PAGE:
Amnesty Condemns Algeria for Mass Deportation of African Migrants

Amnesty International has denounced the racial and discriminatory crackdown launched by Algerian authorities against sub-Saharan migrants, rounding up and forcibly expelling more than 2,000 of them to Niger and Mali over the past three weeks.

Those expelled include more than 300 minors, among them at least 25 unaccompanied children, said Amnesty in a press release issued Monday.

The new wave of arrests started on September 22 when Algerian police and gendarmes began arbitrarily detaining migrants in the capital, Algiers, and neighboring suburbs.

Research by Amnesty International indicates they made arrests on the basis of racial profiling as they did not seek to ascertain whether the migrants had the right to stay in the country, either by checking their passports or other documents. Some of those arrested and deported are undocumented migrants, while others have valid visas.

“There can be no justification for rounding up and forcibly deporting hundreds of people based on the color of their skin or their assumed country of origin – a blatant case of mass racial profiling,” said Heba Morayef, North Africa Research Director at Amnesty International.

“This and the chilling scale of arbitrary arrests and summary mass expulsions in recent weeks reveal the Algerian authorities’ deeply discriminatory attitude towards migrants from sub-Saharan Africa. They must urgently halt these unlawful arrests and deportations.”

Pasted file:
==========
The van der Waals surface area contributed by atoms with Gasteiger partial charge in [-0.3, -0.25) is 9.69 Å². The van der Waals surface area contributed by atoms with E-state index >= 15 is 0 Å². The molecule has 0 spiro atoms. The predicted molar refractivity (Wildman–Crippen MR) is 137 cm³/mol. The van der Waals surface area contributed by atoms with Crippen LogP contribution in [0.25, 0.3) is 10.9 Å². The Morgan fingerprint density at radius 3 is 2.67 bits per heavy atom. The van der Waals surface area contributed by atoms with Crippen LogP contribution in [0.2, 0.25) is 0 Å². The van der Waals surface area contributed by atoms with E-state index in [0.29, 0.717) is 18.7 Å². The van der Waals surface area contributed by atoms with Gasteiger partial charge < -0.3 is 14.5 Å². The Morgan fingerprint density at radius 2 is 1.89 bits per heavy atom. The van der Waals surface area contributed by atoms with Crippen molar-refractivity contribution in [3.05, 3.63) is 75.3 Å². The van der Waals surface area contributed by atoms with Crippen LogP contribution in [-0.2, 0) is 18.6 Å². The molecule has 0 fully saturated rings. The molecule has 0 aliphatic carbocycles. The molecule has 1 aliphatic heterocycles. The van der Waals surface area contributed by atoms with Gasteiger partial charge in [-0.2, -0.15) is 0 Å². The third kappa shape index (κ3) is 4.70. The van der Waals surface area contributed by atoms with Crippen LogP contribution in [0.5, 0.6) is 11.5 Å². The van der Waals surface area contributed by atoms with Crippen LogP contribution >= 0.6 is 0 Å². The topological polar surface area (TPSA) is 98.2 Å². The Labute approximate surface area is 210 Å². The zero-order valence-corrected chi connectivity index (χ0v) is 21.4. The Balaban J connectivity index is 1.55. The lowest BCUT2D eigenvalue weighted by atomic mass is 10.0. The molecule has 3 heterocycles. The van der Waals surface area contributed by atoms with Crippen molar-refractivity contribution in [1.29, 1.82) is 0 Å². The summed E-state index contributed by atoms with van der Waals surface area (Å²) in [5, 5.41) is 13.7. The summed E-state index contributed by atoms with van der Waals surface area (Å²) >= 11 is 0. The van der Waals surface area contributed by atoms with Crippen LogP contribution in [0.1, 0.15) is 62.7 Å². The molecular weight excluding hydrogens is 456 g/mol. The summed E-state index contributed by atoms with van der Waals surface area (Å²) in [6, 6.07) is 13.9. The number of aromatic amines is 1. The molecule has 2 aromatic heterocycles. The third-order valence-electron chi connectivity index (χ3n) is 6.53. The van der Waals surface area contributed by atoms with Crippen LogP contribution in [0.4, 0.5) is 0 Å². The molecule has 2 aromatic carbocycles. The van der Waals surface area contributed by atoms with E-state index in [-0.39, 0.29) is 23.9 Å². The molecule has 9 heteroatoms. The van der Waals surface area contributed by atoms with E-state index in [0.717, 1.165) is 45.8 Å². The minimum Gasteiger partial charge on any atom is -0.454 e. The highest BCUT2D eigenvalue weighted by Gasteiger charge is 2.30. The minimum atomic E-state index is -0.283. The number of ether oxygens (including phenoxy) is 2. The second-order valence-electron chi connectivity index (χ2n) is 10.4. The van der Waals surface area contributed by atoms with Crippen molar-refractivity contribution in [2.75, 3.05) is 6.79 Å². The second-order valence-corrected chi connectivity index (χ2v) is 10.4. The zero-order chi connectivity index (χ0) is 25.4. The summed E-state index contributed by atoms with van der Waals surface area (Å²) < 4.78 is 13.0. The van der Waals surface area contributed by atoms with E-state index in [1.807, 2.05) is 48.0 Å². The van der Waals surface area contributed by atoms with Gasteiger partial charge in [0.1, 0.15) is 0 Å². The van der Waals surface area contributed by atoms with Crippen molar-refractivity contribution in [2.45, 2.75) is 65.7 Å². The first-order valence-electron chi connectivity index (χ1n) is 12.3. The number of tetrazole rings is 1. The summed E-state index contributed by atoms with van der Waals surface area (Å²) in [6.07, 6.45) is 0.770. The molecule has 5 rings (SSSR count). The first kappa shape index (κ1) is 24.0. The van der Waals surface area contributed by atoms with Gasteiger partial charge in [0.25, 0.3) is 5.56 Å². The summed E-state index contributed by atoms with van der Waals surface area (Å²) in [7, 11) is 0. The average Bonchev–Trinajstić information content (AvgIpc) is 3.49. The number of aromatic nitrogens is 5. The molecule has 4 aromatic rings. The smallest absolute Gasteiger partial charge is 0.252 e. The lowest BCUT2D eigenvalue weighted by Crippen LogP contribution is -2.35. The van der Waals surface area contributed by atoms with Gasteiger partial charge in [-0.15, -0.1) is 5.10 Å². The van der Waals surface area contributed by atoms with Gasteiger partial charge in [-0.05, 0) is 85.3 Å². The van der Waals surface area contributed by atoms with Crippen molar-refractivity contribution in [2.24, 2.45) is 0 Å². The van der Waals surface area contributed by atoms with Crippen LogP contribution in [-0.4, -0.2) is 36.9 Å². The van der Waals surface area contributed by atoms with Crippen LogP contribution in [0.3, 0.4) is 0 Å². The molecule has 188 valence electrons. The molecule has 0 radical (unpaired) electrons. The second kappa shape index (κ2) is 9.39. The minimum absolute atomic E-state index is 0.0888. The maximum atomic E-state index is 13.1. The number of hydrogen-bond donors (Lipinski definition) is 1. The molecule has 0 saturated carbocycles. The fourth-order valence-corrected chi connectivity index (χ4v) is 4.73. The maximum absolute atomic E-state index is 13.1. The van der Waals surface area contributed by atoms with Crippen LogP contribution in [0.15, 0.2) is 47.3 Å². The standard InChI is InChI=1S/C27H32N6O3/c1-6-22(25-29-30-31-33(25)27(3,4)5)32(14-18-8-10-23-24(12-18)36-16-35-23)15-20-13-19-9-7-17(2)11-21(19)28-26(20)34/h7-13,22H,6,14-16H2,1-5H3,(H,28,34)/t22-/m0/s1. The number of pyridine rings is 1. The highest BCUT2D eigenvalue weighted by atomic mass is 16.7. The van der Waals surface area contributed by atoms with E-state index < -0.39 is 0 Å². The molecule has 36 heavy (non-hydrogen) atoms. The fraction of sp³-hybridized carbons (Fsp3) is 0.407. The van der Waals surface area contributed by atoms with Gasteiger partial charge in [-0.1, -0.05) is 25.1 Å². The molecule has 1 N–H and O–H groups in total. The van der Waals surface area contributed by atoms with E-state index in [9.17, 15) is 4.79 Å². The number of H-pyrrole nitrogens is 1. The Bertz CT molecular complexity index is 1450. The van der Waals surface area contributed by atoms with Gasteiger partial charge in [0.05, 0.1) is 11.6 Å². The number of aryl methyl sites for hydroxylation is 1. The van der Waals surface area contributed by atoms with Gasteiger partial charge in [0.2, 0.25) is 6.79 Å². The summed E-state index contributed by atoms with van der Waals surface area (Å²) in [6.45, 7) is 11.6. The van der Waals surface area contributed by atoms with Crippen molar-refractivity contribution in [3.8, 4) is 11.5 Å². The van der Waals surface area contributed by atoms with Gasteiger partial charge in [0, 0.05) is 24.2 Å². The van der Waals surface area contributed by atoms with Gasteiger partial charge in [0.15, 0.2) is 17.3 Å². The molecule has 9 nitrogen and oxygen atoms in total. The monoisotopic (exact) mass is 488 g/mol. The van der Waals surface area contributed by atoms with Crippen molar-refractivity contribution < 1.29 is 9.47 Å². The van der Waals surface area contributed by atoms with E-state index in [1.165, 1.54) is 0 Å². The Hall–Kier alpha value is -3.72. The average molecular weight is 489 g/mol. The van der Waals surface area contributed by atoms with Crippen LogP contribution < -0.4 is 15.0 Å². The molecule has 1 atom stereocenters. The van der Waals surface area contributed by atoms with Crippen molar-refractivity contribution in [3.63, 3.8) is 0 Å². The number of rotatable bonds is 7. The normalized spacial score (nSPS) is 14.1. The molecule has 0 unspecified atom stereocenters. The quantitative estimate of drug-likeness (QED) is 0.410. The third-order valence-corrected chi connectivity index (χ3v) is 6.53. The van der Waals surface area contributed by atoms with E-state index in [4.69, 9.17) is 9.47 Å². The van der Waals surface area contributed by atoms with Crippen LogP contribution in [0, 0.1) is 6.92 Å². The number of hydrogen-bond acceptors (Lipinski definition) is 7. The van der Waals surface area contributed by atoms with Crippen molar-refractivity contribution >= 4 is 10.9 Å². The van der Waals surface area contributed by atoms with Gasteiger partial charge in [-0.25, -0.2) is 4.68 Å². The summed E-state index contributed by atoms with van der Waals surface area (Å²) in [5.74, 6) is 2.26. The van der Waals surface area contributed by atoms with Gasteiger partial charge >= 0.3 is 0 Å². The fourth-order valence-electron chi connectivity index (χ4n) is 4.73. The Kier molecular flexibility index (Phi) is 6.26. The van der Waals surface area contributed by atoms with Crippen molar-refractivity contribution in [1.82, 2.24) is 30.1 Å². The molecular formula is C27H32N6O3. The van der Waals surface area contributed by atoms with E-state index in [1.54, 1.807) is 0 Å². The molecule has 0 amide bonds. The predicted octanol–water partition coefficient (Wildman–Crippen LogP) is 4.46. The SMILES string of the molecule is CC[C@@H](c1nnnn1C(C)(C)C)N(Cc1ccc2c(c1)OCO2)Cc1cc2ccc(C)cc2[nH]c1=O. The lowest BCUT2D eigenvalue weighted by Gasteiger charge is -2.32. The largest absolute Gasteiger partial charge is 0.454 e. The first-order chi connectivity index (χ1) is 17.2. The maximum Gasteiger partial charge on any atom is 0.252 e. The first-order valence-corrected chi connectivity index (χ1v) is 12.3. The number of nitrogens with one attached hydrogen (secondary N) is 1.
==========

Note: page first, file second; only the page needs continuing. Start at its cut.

The latest wave of mass arrests and expulsions comes just few weeks after more than 1,000 people – mainly nationals of Niger – were returned to their native country in August 2017. Arrests also took place during the first weeks of September.
On September 22, more than 600 migrants arrived in Agadez, Niger, according to International Rescue Committee (IRC) in Niger. They included nationals from Niger, Guinea, Burkina Faso, Benin. More than 100 women and 200 minors were among them.

Also in September, the Algerian Ministry of Transport issued an order barring undocumented migrants from using public transport.

In July, Ahmed Ouyahya, who is now Algeria’s Prime Minister, uttered heinous remarks describing Sub-Saharan migrants as a “source of crime, drugs and other calamities”. Persisting on the same xenophobic remarks, Foreign Minister Abdelkader Messahel accused Sub-Saharan migrants of “involvement in crime and drug trafficking.”
Even worse, Head of Algeria’s human rights commission Fa-rouk Ksentini made scandalous statements, bluntly accusing sub-Saharans of spreading HIV and diseases in Algeria.
Meanwhile, at the level of the public, there has been an alarming number of xenophobic comments by Algerian social media users blaming migrants for spreading HIV and taking Algerians’ jobs.

Under international law, no one can be forcibly expelled from a country without being given a fair opportunity to challenge their expulsion. In addition, no one can be returned to a country where they would face a real risk of serious human rights violations.

“Instead of trampling over the rights of migrants and carrying out mass expulsions, the Algerian authorities should be trying to counter racial discrimination and hate speech against sub-Saharan Africans and reform laws on the rights of migrant workers to stay in the country,” said Heba Morayef.

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